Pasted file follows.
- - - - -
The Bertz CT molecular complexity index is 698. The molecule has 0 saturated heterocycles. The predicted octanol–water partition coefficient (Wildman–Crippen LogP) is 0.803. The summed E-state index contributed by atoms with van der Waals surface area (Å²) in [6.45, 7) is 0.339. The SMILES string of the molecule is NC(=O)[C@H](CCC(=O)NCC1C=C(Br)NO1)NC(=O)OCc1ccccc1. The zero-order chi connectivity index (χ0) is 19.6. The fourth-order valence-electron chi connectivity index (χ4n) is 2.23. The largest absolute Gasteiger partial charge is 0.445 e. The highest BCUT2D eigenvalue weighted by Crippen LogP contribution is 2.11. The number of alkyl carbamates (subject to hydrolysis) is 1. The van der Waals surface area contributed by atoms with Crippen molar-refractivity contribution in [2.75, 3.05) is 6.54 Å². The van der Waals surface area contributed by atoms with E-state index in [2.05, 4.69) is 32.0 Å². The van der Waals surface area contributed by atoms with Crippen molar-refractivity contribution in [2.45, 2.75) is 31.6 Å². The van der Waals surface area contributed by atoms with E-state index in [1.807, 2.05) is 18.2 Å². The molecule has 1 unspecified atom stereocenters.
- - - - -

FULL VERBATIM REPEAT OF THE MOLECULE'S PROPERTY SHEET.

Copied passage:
The Bertz CT molecular complexity index is 698. The molecule has 0 saturated heterocycles. The predicted octanol–water partition coefficient (Wildman–Crippen LogP) is 0.803. The summed E-state index contributed by atoms with van der Waals surface area (Å²) in [6.45, 7) is 0.339. The SMILES string of the molecule is NC(=O)[C@H](CCC(=O)NCC1C=C(Br)NO1)NC(=O)OCc1ccccc1. The zero-order chi connectivity index (χ0) is 19.6. The fourth-order valence-electron chi connectivity index (χ4n) is 2.23. The largest absolute Gasteiger partial charge is 0.445 e. The highest BCUT2D eigenvalue weighted by Crippen LogP contribution is 2.11. The number of alkyl carbamates (subject to hydrolysis) is 1. The van der Waals surface area contributed by atoms with Crippen molar-refractivity contribution in [2.75, 3.05) is 6.54 Å². The van der Waals surface area contributed by atoms with E-state index in [2.05, 4.69) is 32.0 Å². The van der Waals surface area contributed by atoms with Crippen molar-refractivity contribution in [2.45, 2.75) is 31.6 Å². The van der Waals surface area contributed by atoms with E-state index in [1.807, 2.05) is 18.2 Å². The molecule has 1 unspecified atom stereocenters.